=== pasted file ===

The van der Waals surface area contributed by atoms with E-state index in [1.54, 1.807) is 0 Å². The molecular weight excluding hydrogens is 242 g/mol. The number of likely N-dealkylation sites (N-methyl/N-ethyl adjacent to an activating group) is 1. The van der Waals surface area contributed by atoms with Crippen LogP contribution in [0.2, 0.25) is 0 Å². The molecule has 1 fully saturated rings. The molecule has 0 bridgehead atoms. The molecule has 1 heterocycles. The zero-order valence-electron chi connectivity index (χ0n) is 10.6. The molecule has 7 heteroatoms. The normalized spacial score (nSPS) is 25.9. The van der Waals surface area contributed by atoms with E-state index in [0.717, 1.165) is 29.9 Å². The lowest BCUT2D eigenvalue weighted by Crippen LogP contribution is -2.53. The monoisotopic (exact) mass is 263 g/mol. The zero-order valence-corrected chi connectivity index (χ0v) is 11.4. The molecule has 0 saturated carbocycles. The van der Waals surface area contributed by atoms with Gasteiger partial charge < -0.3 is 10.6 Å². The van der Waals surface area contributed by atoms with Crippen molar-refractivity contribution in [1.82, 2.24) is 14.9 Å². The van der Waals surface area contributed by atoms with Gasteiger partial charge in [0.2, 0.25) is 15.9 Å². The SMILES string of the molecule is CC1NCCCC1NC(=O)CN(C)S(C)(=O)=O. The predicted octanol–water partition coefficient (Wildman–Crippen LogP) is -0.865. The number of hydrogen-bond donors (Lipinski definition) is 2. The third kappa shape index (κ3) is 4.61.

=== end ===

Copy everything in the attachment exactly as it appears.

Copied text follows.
The van der Waals surface area contributed by atoms with E-state index in [1.54, 1.807) is 0 Å². The molecular weight excluding hydrogens is 242 g/mol. The number of likely N-dealkylation sites (N-methyl/N-ethyl adjacent to an activating group) is 1. The van der Waals surface area contributed by atoms with Crippen LogP contribution in [0.2, 0.25) is 0 Å². The molecule has 1 fully saturated rings. The molecule has 0 bridgehead atoms. The molecule has 1 heterocycles. The zero-order valence-electron chi connectivity index (χ0n) is 10.6. The molecule has 7 heteroatoms. The normalized spacial score (nSPS) is 25.9. The van der Waals surface area contributed by atoms with E-state index in [0.717, 1.165) is 29.9 Å². The lowest BCUT2D eigenvalue weighted by Crippen LogP contribution is -2.53. The monoisotopic (exact) mass is 263 g/mol. The zero-order valence-corrected chi connectivity index (χ0v) is 11.4. The molecule has 0 saturated carbocycles. The van der Waals surface area contributed by atoms with Gasteiger partial charge < -0.3 is 10.6 Å². The van der Waals surface area contributed by atoms with Crippen molar-refractivity contribution in [1.82, 2.24) is 14.9 Å². The van der Waals surface area contributed by atoms with Gasteiger partial charge in [0.2, 0.25) is 15.9 Å². The SMILES string of the molecule is CC1NCCCC1NC(=O)CN(C)S(C)(=O)=O. The predicted octanol–water partition coefficient (Wildman–Crippen LogP) is -0.865. The number of hydrogen-bond donors (Lipinski definition) is 2. The third kappa shape index (κ3) is 4.61.